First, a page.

“And may you treat me with the faithful love of the LORD as long as I live. But if I die, treat my family with this faithful love, even when the LORD destroys all your enemies.” — 1 Samuel 20:14-15
Helping people in trouble can be challenging, uncomfortable, time consuming, dangerous, and expensive. But it is also right, good, rewarding, and God-honoring.
David had more than his share of trouble, not the least of which was his relationship with Saul. King Saul was a veritable museum of emotional diseases. Given to fits of melancholy that plunged him into murderous rages, he lived an acutely paranoid existence. Unfortunately for David, the king’s hatred and jealousy were mainly directed at him. This made for a decidedly uncomfortable experience for David, who found himself persona non grata at court and deemed it necessary to head for the wilderness in search of a little safety.
Fortunately for David, young prince Jonathan gladly helped his troubled friend. Jonathan was aware of David’s immense popularity, and no doubt he recognized a potential rival for the throne in the young, charismatic hero. In fact, from a purely political point of view, having David dead would have been much more attractive for Jonathan than having David alive! When Jonathan protested that David’s reading of the situation was terribly wrong, perhaps David wondered momentarily if Jonathan secretly wanted him out of the way.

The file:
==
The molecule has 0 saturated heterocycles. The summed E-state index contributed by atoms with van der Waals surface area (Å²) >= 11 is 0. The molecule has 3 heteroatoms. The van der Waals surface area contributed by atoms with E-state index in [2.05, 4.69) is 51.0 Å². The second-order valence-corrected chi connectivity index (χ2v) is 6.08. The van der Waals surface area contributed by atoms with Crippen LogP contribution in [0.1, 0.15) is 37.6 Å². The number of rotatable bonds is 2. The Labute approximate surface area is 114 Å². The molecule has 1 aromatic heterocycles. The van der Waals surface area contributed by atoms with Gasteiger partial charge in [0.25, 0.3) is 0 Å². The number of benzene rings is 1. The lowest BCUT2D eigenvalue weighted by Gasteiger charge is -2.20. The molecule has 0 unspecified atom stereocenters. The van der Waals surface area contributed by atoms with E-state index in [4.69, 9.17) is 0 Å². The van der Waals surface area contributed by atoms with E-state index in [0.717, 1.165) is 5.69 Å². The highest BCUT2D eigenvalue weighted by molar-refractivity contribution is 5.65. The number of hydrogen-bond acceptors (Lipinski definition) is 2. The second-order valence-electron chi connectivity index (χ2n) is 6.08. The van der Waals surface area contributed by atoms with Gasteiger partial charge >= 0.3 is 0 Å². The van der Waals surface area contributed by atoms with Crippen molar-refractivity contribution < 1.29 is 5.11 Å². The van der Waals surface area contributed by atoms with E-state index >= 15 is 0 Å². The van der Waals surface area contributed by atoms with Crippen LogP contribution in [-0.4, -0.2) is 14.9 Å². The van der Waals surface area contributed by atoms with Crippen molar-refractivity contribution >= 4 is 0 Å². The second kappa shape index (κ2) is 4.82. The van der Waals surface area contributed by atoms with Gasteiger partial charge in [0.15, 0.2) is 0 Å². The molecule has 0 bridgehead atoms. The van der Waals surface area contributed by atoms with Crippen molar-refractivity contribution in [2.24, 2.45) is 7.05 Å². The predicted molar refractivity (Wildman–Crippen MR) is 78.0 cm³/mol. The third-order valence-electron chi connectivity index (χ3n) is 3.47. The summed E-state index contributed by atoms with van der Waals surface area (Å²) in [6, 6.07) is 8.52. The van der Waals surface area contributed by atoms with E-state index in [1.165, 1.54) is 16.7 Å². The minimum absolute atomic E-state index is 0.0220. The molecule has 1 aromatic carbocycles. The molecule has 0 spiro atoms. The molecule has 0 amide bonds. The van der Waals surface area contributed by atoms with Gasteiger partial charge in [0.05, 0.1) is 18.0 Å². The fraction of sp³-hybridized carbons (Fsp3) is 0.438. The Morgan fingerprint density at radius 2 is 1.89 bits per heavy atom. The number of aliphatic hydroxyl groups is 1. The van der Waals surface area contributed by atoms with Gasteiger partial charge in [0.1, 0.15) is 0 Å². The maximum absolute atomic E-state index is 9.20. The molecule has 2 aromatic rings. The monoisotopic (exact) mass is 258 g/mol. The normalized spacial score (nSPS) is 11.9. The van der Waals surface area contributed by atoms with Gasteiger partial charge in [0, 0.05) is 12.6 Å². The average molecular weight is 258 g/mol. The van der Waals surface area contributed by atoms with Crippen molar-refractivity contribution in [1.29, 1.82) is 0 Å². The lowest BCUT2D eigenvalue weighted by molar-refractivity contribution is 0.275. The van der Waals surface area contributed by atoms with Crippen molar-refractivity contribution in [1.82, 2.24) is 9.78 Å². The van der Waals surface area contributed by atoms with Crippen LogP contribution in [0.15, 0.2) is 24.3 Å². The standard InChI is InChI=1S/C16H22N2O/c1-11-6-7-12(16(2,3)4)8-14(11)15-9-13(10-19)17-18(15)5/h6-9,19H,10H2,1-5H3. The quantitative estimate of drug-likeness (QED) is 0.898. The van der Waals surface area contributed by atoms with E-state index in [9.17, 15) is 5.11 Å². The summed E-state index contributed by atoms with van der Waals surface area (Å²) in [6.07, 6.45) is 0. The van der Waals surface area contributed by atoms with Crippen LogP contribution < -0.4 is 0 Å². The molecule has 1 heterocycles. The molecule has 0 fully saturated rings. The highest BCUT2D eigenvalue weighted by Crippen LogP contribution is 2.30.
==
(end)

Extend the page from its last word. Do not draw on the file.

But the two young men, whose status and situations were so different, had important things in common. They both valued their strong friendship. They both took seriously their commitment to the Lord, whom they knew to be the God of “faithful love” (1 Sam. 20:14), and they recognized that the followers of the Lord needed to treat others with faithful love also. This was not just a matter of personal friendship, which was certainly very strong; it was all about treating people rightly and recognizing that the Lord Himself was watching and caring.
We serve a Lord who distinguished Himself by the way he helped a helpless race in deep trouble. Like Jonathan, He saw our lost condition, was moved with compassion, and made a commitment to us. Christ did not hesitate to pay the extreme sacrifice. Reaching us in our troubled state, He drew us back to Himself and granted us a place in His royal family.
So next time you don’t feel like helping, remember the one who helped you!
For further study: 1 Samuel 20:1-15
Content taken from The One Year Book of Devotions for Men by Stuart Briscoe. Copyright ©2000. Used by permission of Tyndale House Publishers. All rights reserved.